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Course Description


This course is perfect for those who have an interest in either Creative Writing or the Mystery Genre. If you love to write and want to move into this popular genre, or you love to read a great mystery and have often thought you could do it, this course is for you.

Taking you through the process of creating your Mystery, this course begins by looking at the mystery genre itself and examining this type of writing attribute. The course then moves on to helping you become inspired and motivated as you get started. The main part of the Mystery Writing course looks at some of the important elements of a good mystery – the characters, the plot, etc. and helps you to become familiar with all the tools the mystery writer uses to create multi-layered, addictive mystery fiction that a reader just cannot put down. Writing exercises will get your creative juices flowing by bringing out the writer in you and sparking ideas. There are questions after each lesson which will allow you to recap what you have learned and test your knowledge.

 The entire course is designed to offer you great information in a way that will get you thinking about your own mystery and personal writing practices. Whatever your age, experience or level of ability, this course constantly challenges and informs you so that your writing can't fail to improve and you will learn how to stay motivated and inspired through the entire writing process. Become the mystery writer you have wanted to be or strengthen your writing abilities with this inspirational course.

Course Requirements

This course will not require you to have previous experience in any particular area but you should have a high school reading level. No books will be required.

Course Topics


Lesson 1 – The Mystery Genre

This lesson looks at what makes a story a mystery, what are the crucial elements of this genre? This first lesson also identifies what genre means and how being familiar with a genre can allow a writer to challenge the conventions of that genre in innovative and original ways.

Lesson 2 – Starting Out

The second lesson deals with the all-important question; ‘Where do I start?’ This lesson aims to look at how you can find and collect ideas that inspire you, moving on to give practical advice on getting that pen to paper for the first time, planning, plotting and brainstorming.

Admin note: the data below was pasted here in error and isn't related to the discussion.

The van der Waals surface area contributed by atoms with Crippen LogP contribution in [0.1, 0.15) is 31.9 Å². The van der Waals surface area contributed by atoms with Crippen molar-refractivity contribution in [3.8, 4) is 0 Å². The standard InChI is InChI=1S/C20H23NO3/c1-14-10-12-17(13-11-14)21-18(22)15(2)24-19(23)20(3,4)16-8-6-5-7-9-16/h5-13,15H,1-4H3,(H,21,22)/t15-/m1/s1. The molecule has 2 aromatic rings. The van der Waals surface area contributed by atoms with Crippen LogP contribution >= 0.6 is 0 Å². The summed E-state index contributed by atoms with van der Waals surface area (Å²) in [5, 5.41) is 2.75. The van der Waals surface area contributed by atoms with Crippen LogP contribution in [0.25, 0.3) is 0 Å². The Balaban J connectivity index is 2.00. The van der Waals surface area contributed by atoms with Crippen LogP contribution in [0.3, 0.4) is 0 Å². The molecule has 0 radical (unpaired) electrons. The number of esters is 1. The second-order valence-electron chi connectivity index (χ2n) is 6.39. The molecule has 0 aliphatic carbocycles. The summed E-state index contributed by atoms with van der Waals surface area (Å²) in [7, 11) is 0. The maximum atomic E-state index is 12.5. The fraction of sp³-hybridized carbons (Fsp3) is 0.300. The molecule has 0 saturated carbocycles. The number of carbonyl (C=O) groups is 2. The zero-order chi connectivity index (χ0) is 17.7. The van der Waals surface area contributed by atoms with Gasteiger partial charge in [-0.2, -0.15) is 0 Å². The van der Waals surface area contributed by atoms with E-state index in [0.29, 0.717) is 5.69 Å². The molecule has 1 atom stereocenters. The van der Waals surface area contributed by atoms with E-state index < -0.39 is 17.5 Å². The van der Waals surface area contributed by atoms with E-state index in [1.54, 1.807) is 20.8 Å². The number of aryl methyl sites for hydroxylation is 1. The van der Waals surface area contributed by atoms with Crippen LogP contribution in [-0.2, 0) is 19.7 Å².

Lesson 3 – Research and Real Life

Research is essential for the mystery writer. It is crucial to be well informed about the time, place and detail of your story. This lesson gives practical tips on where to find your research and furthermore on how to write about real-life mysteries.

Lesson 4 – Storytelling; Plot & Sub-plot

Lesson 4 gives practical advice on how to develop a plot that works. Interweaving subplots can be difficult, so helpful tips and pointers are given to help a writer with any level of experience to blend multiple storylines together. In the mystery genre, plot often needs to be intricate and involving – a difficult task unless organised and structured.

Lesson 5 – Storytelling; Character

Creating meaningful, multi-layered characters is essential to a piece of mystery writing. This lesson shows how characters can be developed and gives instruction on getting to know your characters so that they can be well rounded and three-dimensional. This is crucial for the reader to feel an affinity with those he or she is reading about.

Lesson 6 – Storytelling; Narrative

The perspective a mystery is written from should never be underestimated. The narrator can be a major character in the piece or simply a means of telling the story. This lesson gives advice, not on how a mystery should be narrated, but on what a writer’s options are in terms of telling the story. By knowing your options, you can make the right decision for your own piece of mystery writing.

Lesson 7 – Mysterious elements; the red herring

A red herring is a solution or revelation that solves some part of a mystery, or does it? A red herring misleads the reader, takes them on a wild goose chase. It is a staple of the mystery genre. We look at the dos and don’ts of placing pitfalls for the reader to fall into.